URBAN AND RURAL ABORIGINAL HOUSING: What about the large and growing number of Aboriginal people living in urban and rural areas (not on reserves)? The federal government allocated $300 million for off-reserve Aboriginal housing from spending authorized by Parliament in 2005. While some of that money remains unspent, the housing needs of Aboriginal people in urban and rural areas throughout the country are acute.
NEW SUPPLY: What about the desperate need for new affordable housing in most parts of Canada for the large number of low, moderate and increasingly middle-income households that aren’t in the three categories set out by Minister Finley? Fewer than one out of every one hundred new homes in Canada in recent years have been truly affordable. Most parts of the country, especially high-growth urban areas, desperately require a growing supply of new affordable homes.
AFFORDABILITY MEASURES: About one-in-four households are in the affordability danger zone, paying 30% or more of their income on shelter. That’s about three million households – or more than eight million women, men and children. They are precariously housed, and forced to divert their limited income from basics such as food, medicine, transportation, energy, clothing and childcare to cover the high cost of housing.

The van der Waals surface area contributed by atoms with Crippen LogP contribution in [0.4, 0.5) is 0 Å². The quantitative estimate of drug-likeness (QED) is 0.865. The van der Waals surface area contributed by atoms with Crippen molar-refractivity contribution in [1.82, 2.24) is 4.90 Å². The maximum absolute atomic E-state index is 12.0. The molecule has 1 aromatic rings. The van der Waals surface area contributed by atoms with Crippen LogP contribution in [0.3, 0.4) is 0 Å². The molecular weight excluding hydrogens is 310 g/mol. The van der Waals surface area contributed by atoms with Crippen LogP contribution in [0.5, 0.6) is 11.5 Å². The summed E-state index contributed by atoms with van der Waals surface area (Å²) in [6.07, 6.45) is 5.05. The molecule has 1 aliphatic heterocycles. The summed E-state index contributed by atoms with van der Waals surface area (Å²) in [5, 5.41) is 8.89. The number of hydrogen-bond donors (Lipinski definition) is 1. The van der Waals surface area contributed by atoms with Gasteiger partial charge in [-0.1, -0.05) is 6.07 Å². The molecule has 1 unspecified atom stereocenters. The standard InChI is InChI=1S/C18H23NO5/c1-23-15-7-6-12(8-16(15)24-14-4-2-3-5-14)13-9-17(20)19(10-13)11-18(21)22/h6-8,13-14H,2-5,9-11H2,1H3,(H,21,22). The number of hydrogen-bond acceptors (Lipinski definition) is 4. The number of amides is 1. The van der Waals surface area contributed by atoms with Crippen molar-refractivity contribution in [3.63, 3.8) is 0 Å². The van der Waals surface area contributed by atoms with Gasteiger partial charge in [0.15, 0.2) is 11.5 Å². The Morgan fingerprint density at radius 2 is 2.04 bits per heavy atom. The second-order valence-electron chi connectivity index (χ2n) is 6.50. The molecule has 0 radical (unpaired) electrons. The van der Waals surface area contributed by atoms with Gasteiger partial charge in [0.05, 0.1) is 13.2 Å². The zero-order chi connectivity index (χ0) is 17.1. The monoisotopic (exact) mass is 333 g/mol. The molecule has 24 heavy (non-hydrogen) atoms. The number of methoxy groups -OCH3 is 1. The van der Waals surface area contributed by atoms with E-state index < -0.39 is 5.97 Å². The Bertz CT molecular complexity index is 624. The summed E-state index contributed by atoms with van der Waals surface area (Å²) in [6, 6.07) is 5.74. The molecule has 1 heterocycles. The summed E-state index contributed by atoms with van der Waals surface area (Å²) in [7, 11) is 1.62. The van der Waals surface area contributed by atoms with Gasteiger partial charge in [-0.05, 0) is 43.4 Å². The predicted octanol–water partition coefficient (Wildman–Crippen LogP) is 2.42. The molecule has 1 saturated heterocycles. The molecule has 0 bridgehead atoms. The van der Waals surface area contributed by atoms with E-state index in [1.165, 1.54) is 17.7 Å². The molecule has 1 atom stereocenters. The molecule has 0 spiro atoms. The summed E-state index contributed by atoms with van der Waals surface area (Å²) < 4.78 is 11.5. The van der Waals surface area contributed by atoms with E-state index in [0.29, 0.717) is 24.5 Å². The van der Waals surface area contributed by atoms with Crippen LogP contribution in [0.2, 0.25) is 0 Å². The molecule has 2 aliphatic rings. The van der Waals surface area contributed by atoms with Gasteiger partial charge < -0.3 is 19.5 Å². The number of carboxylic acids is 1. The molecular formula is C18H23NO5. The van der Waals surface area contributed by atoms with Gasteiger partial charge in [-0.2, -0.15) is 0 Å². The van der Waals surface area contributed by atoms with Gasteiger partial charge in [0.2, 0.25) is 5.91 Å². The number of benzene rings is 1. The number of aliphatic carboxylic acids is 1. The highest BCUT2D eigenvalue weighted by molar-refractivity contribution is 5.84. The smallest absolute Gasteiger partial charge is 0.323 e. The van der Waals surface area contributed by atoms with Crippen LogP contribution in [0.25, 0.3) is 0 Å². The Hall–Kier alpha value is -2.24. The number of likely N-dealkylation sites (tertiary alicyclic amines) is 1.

FEDERAL-PROVINCIAL-TERRITORIAL HOUSING PLAN: Canada urgently needs a comprehensive, permanent and fully-funded national housing plan. While one-off spending is welcome and can make a real difference in communities throughout the country, the federal government needs to take leadership in developing a national housing plan. When will the federal government stop boycotting housing summits and commit to a national housing plan with the provinces and territories (and municipalities, Aboriginal groups, third sector and business organizations)?